The early voting period for Virginia voters begins Friday, Sept. 18 for those wishing to either vote in-person or via mail. Due to the COVID-19 crisis, there is an expected increase in the number of voters electing to vote either early or via mail across the country, with North Carolina sending out more than 643,000 ballots last Friday as the first state to begin its mail-in voting program. Virginia has revamped its own mail-in ballot program, mandating ballots be equipped with bar codes to help voters track them; it has also removed the requirement to have a witnessed signature on ballots or submission of a state-approved reason for voting absentee.
Lynne Bolton, vice chair of the Botetourt County Democratic Committee, stressed mail-in ballots’ accessibility as well as the need for care in filling them out during a recent interview. “Everyone who is qualified to vote should immediately, if they have not done so already, go online and request a mail-in ballot. Then, the moment they receive it … turn it around and be very careful in how you’re filling it out … and then mail your ballot no later than a day later from when you get it to make sure … that they have time process and handle it.” Bolton also noted that mail-in ballots may be dropped off at the Botetourt County registrar’s office.
Delegate Terry Austin, the Republican representing Virginia’s 19th House District, views the mail-in ballot process differently. In a statement, the delegate said of August’s changes to the Virginian voting processes: “… the majority passed a vague law that stresses the already strained resources of our registrars and places the financial burden of implementation onto localities. This law requires registrars to provide pre-paid postage for mail-in ballots, place a drop-off box at every precinct voting location, review each ballot, and notify a voter within three days if a ballot is deemed ‘void.’ … Furthermore, the new law requires each locality to follow standards set forth by the Department of Elections. What makes this situation unique is that, as of now, these standards have yet to be communicated, and they do not have to be until 30 days after the law took effect on September 4.”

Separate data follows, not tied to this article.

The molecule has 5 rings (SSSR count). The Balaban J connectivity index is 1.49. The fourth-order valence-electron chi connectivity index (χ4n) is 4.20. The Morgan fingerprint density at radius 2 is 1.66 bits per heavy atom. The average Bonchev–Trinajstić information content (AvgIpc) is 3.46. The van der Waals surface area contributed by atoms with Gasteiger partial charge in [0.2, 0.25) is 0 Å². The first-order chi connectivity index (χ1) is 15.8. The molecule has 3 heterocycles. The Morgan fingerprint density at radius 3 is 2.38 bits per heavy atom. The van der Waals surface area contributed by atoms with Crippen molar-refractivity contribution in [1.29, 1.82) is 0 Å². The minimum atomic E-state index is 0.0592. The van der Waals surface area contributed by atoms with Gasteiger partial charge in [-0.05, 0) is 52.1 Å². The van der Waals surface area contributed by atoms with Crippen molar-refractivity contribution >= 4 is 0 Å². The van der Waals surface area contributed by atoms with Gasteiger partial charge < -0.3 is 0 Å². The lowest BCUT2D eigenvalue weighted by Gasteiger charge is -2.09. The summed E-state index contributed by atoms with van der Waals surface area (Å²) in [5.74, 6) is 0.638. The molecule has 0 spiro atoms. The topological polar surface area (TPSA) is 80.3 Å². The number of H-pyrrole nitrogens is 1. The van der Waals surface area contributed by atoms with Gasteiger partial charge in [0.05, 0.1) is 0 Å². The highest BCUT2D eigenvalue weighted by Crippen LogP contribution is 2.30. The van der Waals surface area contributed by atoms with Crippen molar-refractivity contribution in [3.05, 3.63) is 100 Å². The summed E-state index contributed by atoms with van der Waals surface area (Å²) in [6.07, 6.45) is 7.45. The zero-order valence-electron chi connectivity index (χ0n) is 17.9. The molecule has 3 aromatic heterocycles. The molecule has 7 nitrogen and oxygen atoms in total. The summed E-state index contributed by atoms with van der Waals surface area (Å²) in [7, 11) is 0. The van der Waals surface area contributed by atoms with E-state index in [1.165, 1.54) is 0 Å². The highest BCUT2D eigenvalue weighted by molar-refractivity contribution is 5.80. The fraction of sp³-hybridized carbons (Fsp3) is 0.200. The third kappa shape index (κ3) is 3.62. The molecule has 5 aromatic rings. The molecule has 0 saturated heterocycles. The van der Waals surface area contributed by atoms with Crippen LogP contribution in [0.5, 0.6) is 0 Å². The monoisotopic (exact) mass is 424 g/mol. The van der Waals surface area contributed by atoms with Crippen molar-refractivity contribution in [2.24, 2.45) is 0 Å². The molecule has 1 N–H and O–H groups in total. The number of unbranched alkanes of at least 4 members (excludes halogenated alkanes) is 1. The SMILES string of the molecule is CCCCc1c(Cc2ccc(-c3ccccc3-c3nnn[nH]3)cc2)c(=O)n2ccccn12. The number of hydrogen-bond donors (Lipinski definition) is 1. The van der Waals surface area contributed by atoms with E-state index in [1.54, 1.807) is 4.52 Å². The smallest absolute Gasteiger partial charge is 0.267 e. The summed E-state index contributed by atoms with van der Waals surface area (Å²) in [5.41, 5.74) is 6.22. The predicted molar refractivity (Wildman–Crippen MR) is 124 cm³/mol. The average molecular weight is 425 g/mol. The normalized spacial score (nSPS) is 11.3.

For Austin, changes in voting procedures magnify the importance of the federal elections. “The lack of communication with stakeholders is indicative of the current [state] majority’s method of governing … though the Virginia General Assembly is not up for election this year, the current legislation being passed by the majority is the same platform being pushed at a federal level. Free and fair elections are essential to our democracy. Removing uncertainty strengthens the veracity of the results; sowing confusion achieves the opposite … The choice is clear.”
The intricacies of this year’s election likewise accentuate this election’s importance for Bolton. “I lived up in the Philadelphia area doing sales and travel from 1976-2005 in New York-New Jersey-Long Island, and I watched the coverage of Donald Trump … I came to the election in 2016 feeling that he was a compromised candidate, that he was someone, based on the last 20-30 years, that… despite his words, had no love for this country except how he could make money.”
All Botetourt County registered voters are eligible to vote early at the Botetourt County Department of Elections and Voter Registration Office at 2 East Main Street in Fincastle beginning Friday, Sept. 18 until Saturday, Oct. 31. The office’s hours are 8:30 a.m.-4:30 p.m. weekdays with additional openings October 24 and October 31 8:30 a.m.-4:30 p.m. The office will be closed in observance of Columbus Day on Oct. 12. Those wishing to vote in person must show a form of identification or be willing to sign an ID confirmation statement.
Mail-in ballots may be postmarked and counted up and until Election Day, but must be requested by Friday, Oct. 23 via either the Virginia Department of Elections’ website https://vote.elections.virginia.gov/VoterInformation or by calling 540-928-2120.